Russian law does not define the content of the public policy clause, securing it in Art. 165 of the Family Code of the Russian Federation, which makes the range of relations to which the clause might apply. The possibility of expanding the issues in which the public policy clause is applied makes the application of the law of the court's country to family legal relations complicated by a foreign element unlimited. This process Lunts (1949) called the "rubber" action of the public policy clause. However, it seems strange that, referring to public order, the court refuses to apply the rule of foreign law and refuses to recognize the relations that have arisen between foreign citizens in accordance with the law of the country of origin of these relations, for example, with the law of the country of the place of marriage.
Family law in each country is highly individualized, because is based on the influence of religion, customs, moral norms that have been developed on the territory of a particular state. It is impossible to impose in such a delicate sphere as family life your customs, traditions, and, consequently, the norms of law that are based on them.
In private law, special attention should be paid to protecting the interests of the individual, even if protection is required by rights arising from the norms of foreign law. If there is a "shocking" collision of foreign legislation and the principles of the country of the court, then maybe it would be best not to apply these principles or change them? After all, it seems not entirely correct for private law to protect the interests of the state, but not of a private person. Moreover, if the law of the court threatens the interests of private persons involved in specific legal relations, then this raises questions about the essence of private law.
Public policy rules protect against negative consequences of the application of foreign law, which means that in the absence of such, there is no need to apply a public policy clause. Particular caution in the application of the public policy clause is justified by the growing importance of human rights and freedoms, as well as the need to preserve cultural diversity (Esteban de la Rosa, 2013) arising from international treaties. Consequently, when constructing legal norms, it is necessary to be guided by principles that would allow avoiding such a collision. We believe that is possible provided that the norms of family law are identified with constitutional rights, fundamental human rights (Tichy, 2014). In this case, the national public order will become universal in its content. That will allow resorting to the public order clause in exceptional cases.
The family conflict of laws of the Russian Federation is characterized by the lack of an effective mechanism for protecting the rights of citizens who have arisen on the basis of a foreign legal system. This is due to the need to protect the Russian traditional family values. Family law regulation should be based on the harmonization of private and public law principles. It is precisely the consistency, proportionality, and not the balance of private and public interests that is a feature of family law that ensures the effectiveness of the application of family law.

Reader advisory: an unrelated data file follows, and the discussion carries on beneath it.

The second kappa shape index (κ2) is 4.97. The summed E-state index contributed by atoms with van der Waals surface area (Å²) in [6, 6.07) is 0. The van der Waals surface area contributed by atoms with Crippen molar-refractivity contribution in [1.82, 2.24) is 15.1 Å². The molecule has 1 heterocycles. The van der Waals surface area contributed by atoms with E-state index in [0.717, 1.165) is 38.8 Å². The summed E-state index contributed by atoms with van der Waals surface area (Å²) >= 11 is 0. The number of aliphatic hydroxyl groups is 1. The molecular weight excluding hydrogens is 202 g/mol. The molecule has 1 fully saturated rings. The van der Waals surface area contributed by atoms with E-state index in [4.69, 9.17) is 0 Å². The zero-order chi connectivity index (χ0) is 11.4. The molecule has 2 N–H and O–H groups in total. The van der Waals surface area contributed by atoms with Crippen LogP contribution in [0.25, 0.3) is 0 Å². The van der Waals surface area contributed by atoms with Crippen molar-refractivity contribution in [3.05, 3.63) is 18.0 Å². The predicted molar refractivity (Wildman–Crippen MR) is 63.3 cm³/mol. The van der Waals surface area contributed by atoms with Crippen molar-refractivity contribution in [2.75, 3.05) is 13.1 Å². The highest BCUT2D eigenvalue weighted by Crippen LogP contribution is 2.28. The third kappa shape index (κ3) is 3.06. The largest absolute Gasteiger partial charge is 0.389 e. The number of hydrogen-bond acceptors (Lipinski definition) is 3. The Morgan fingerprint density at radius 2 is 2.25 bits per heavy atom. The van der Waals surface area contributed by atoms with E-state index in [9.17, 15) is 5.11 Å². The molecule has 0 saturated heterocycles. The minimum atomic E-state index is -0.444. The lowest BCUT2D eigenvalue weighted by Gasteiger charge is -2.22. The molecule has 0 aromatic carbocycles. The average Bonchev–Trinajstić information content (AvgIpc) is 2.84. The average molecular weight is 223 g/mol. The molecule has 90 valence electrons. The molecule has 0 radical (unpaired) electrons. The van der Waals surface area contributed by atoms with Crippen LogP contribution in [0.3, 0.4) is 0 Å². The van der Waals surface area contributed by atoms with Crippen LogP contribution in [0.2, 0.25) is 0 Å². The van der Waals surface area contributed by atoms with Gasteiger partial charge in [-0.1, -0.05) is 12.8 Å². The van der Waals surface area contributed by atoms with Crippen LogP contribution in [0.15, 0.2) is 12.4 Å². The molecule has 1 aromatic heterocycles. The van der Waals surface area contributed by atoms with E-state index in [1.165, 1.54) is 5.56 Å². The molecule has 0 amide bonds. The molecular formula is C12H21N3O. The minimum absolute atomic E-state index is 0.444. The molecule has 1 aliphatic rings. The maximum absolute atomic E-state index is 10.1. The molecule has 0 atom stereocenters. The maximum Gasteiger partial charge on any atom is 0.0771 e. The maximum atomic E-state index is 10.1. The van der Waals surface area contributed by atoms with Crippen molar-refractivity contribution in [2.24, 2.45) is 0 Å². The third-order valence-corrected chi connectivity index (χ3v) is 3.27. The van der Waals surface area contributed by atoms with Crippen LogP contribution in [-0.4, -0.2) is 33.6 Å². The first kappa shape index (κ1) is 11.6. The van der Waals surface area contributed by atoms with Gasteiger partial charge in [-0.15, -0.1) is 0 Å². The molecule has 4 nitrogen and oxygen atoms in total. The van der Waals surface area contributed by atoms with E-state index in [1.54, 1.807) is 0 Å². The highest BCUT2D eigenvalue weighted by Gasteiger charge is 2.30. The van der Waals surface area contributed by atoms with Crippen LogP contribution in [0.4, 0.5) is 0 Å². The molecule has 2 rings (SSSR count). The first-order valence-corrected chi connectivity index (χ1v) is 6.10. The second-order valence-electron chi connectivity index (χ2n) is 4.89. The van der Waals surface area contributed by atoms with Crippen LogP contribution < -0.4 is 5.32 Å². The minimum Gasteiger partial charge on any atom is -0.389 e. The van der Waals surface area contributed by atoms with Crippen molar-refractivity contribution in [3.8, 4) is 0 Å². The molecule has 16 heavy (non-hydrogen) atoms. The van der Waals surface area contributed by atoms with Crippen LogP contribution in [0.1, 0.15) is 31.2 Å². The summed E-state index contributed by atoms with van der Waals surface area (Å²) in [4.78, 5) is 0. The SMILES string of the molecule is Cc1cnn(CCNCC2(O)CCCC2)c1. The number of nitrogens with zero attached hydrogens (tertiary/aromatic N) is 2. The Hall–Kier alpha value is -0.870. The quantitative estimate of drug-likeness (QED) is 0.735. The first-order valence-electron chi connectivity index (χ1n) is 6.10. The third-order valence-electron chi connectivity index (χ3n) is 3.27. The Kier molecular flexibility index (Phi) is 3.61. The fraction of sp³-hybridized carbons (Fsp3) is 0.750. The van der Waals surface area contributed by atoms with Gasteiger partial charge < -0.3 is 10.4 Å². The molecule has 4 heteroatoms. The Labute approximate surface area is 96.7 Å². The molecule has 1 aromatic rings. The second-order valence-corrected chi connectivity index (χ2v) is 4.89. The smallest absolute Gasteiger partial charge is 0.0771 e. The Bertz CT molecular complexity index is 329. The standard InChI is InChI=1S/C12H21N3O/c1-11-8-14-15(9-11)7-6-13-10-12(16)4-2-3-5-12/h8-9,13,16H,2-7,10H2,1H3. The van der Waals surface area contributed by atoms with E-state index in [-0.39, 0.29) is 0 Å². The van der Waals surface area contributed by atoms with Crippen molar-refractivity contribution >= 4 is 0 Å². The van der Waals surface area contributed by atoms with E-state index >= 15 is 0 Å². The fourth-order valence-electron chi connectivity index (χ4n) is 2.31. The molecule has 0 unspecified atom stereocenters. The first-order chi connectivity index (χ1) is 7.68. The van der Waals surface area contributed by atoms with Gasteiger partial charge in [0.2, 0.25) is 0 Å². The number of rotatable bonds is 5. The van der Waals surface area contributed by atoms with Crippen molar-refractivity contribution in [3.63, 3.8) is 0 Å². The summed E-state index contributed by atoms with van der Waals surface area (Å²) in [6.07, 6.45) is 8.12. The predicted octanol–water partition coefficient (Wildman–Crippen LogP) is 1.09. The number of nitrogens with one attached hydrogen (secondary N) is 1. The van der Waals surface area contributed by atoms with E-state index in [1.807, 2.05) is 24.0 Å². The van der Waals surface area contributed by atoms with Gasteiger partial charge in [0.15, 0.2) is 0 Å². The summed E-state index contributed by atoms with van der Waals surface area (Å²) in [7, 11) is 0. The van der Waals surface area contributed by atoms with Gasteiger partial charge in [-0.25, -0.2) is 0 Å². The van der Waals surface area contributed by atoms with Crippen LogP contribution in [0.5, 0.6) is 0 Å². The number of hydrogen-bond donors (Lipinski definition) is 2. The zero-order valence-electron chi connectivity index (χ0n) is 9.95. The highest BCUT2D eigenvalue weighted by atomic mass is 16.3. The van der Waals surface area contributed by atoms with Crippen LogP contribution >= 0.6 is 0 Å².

To ensure the effectiveness of the application of foreign family law on the territory of Russia, the author came to the following conclusions:
1. One of the basic principles in the implementation of the protection of family rights should be the principle of inviolability and stability of family values, which will allow Russia to preserve its national identity.
2. It is necessary to change the approach to the application of the norms of foreign family law in favour of the autonomy of the will of the parties when choosing the applicable law in family relations.
3. The rules on public policy protect against the negative consequences of the application of foreign law, the recognition of subjective rights that have arisen under the influence of a foreign legal system. Refusal to recognize such family rights will result in a denial of protection. Particular caution in the application of the public policy clause is justified by the growing importance of human rights and freedoms, as well as the need to preserve cultural diversity. The use of basic principles and standards for the protection of human rights in the construction of the norms of national family law will harmonize private and public interests, thereby limiting the cases of application of a public policy clause and will establish guarantees for the protection of family rights arising from a foreign legal system.
The rules on public order protect against the negative consequences of the application of foreign law, the recognition of subjective rights that have arisen under the influence of a foreign legal system. Refusal to recognize such family rights entails denial of protection. International obligations to preserve cultural diversity and the high importance of human rights and freedoms require caution in applying the public policy clause. The use of the basic principles and standards of human rights protection in the construction of the norms of national family law will allow one to harmonize private and public interests, thereby limiting the use of the public order clause and establish guarantees of protection for family rights that have arisen on the basis of a foreign legal system.
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31 January 2022
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Sitkova, O. Y. (2022). Problems Of Recognition And Protection Of Cross-Border Family Relations In Russia. In S. Afanasyev, A. Blinov, & N. Kovaleva (Eds.), State and Law in the Context of Modern Challenges, vol 122. European Proceedings of Social and Behavioural Sciences (pp. 579-584). European Publisher. https://doi.org/10.15405/epsbs.2022.01.92